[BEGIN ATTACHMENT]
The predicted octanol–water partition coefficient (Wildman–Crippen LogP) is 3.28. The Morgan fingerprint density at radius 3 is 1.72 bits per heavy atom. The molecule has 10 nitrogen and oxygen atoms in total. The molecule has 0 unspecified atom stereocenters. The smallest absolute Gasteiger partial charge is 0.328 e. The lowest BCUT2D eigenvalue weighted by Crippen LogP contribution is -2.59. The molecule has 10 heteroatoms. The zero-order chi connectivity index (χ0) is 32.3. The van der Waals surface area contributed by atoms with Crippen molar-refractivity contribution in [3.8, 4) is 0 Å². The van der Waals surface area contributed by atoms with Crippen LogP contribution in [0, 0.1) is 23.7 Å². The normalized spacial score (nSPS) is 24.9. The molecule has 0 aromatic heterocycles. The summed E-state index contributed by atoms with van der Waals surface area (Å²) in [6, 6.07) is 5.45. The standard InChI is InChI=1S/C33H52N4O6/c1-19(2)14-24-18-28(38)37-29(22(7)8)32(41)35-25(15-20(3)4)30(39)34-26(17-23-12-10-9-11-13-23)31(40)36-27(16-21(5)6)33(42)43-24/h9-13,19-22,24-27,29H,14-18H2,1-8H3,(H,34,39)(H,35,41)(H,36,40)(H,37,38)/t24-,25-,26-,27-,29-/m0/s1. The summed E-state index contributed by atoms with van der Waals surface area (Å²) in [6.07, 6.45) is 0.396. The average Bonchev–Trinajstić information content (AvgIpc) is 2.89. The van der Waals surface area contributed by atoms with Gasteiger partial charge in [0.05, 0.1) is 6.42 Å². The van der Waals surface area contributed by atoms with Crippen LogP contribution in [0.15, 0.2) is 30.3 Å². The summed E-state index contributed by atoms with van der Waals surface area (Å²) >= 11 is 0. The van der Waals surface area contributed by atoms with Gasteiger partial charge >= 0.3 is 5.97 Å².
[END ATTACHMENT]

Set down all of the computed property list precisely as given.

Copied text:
The predicted octanol–water partition coefficient (Wildman–Crippen LogP) is 3.28. The Morgan fingerprint density at radius 3 is 1.72 bits per heavy atom. The molecule has 10 nitrogen and oxygen atoms in total. The molecule has 0 unspecified atom stereocenters. The smallest absolute Gasteiger partial charge is 0.328 e. The lowest BCUT2D eigenvalue weighted by Crippen LogP contribution is -2.59. The molecule has 10 heteroatoms. The zero-order chi connectivity index (χ0) is 32.3. The van der Waals surface area contributed by atoms with Crippen molar-refractivity contribution in [3.8, 4) is 0 Å². The van der Waals surface area contributed by atoms with Crippen LogP contribution in [0, 0.1) is 23.7 Å². The normalized spacial score (nSPS) is 24.9. The molecule has 0 aromatic heterocycles. The summed E-state index contributed by atoms with van der Waals surface area (Å²) in [6, 6.07) is 5.45. The standard InChI is InChI=1S/C33H52N4O6/c1-19(2)14-24-18-28(38)37-29(22(7)8)32(41)35-25(15-20(3)4)30(39)34-26(17-23-12-10-9-11-13-23)31(40)36-27(16-21(5)6)33(42)43-24/h9-13,19-22,24-27,29H,14-18H2,1-8H3,(H,34,39)(H,35,41)(H,36,40)(H,37,38)/t24-,25-,26-,27-,29-/m0/s1. The summed E-state index contributed by atoms with van der Waals surface area (Å²) in [6.07, 6.45) is 0.396. The average Bonchev–Trinajstić information content (AvgIpc) is 2.89. The van der Waals surface area contributed by atoms with Gasteiger partial charge in [0.05, 0.1) is 6.42 Å². The van der Waals surface area contributed by atoms with Crippen LogP contribution in [0.15, 0.2) is 30.3 Å². The summed E-state index contributed by atoms with van der Waals surface area (Å²) >= 11 is 0. The van der Waals surface area contributed by atoms with Gasteiger partial charge >= 0.3 is 5.97 Å².